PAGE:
Commercials have told viewers for years that "Milk does a body good." The actual evidence, however, shows that may not be true when it comes to hip fractures.
A recent study found that the amount of milk teens drank played no part in their risk of a hip fracture much later in life.
There was no difference in hip fracture risk among women who drank more or less milk than their peers.
Among men, drinking milk as a teen was linked to a tiny increase in risk for hip fractures, though this risk appeared related to the men's height as well.
The study could not show that drinking milk as a teen contributed to any problems, but it did show that it made no difference to preventing hip fractures.
This study, led by Diane Feskanich, ScD, of Brigham and Women’s Hospital and Harvard Medical School in Boston, looked at whether drinking more milk in one's teen years helped reduce the risk of bone fractures later in life.
The researchers analyzed data from a study that followed more than 96,000 US men and women, aged 50 or older, for an average of 22 years.
The researchers had gathered information on how much milk and other foods the participants had consumed between ages 13 and 18, and their height at their tallest.
Then, every two years, the participants filled out detailed questionnaires that provided information on their current diet, their weight, their physical activity, their medications, smoking habits (if any) and other health history information that might relate to their risk for a hip fracture.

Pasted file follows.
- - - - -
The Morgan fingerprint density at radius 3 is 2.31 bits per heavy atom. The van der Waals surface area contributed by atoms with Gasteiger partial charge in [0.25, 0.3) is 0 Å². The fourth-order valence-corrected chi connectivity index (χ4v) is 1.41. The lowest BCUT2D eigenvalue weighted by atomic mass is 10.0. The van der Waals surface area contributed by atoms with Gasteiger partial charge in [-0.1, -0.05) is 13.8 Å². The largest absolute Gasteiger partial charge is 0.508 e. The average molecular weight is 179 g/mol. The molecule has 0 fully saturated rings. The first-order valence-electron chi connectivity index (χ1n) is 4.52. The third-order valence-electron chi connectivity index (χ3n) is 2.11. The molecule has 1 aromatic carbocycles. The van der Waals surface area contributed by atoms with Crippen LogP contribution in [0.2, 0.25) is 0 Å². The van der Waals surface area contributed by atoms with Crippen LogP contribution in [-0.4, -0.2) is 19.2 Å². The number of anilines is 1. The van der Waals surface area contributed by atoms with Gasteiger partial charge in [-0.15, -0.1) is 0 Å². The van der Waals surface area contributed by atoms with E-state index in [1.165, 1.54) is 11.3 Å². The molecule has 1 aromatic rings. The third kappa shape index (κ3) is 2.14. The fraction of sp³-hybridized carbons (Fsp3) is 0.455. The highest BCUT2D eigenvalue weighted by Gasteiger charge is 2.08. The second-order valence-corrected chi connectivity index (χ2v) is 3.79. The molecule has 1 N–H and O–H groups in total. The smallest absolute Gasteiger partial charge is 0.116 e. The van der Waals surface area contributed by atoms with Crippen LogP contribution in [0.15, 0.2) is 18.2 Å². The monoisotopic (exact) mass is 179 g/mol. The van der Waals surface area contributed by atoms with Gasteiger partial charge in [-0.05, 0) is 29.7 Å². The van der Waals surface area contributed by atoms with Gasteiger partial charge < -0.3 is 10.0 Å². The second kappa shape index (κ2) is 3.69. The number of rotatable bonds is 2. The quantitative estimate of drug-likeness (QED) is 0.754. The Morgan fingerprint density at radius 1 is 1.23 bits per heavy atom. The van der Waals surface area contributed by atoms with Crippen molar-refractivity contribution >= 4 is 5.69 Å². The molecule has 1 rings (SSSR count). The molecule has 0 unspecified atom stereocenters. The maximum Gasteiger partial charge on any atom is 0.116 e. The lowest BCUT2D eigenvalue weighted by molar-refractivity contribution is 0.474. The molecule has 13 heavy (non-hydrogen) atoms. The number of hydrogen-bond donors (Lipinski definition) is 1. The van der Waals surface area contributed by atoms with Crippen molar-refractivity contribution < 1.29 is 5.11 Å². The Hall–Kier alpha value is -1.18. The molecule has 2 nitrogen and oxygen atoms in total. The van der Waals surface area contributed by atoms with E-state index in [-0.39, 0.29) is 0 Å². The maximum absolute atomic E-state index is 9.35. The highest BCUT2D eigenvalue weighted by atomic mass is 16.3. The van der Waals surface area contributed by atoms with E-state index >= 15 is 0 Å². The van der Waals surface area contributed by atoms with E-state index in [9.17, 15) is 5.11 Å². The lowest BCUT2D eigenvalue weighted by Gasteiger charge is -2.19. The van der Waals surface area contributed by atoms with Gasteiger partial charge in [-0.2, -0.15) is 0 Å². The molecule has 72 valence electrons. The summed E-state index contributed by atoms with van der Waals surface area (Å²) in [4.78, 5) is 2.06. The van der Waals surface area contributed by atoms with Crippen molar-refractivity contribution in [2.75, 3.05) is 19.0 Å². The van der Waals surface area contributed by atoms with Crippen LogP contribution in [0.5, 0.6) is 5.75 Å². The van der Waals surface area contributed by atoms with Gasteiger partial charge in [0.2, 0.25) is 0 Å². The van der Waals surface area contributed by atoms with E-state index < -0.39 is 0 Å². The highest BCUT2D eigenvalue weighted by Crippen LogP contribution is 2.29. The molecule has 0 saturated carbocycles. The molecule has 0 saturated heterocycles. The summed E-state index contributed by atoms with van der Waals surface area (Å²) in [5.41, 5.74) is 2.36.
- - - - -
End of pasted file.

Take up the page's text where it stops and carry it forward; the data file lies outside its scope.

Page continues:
Over the two decades of follow-up, the women experienced a total of 1,226 hip fractures, and the men experienced 490 hip fractures.
The researchers adjusted their analysis to account for various risk factors for hip fracture and for how much milk the participants were currently drinking.
The researchers did not find any link between drinking milk as a teenager and hip fracture risk in the women.
Regardless of how much milk the women had drunk as teens, they were no more or less likely to have a hip fracture than women who drank more or less milk than them.
Among men, however, there was a tiny link showing a higher risk of hip fracture among those who had drunk more milk in their teen years.
In fact, men were about 9 percent more likely to experience a hip fracture for each additional glass of milk they drank while teens.
After figuring in the men's height, this link became weaker, though. Further, the results do not mean that drinking milk caused the hip fractures.
Instead, there could be other characteristics shared between the men who had hip fractures and those who drank more milk as teenagers.
Regardless, the researchers determined that drinking more milk as a teen did not appear to reduce older adults' risk of a hip fracture later in life.
This study was published November 18 in the journal JAMA Pediatrics. The authors reported no conflicts of interest.
The research was funded by the National Institute on Aging and the National Cancer Institute.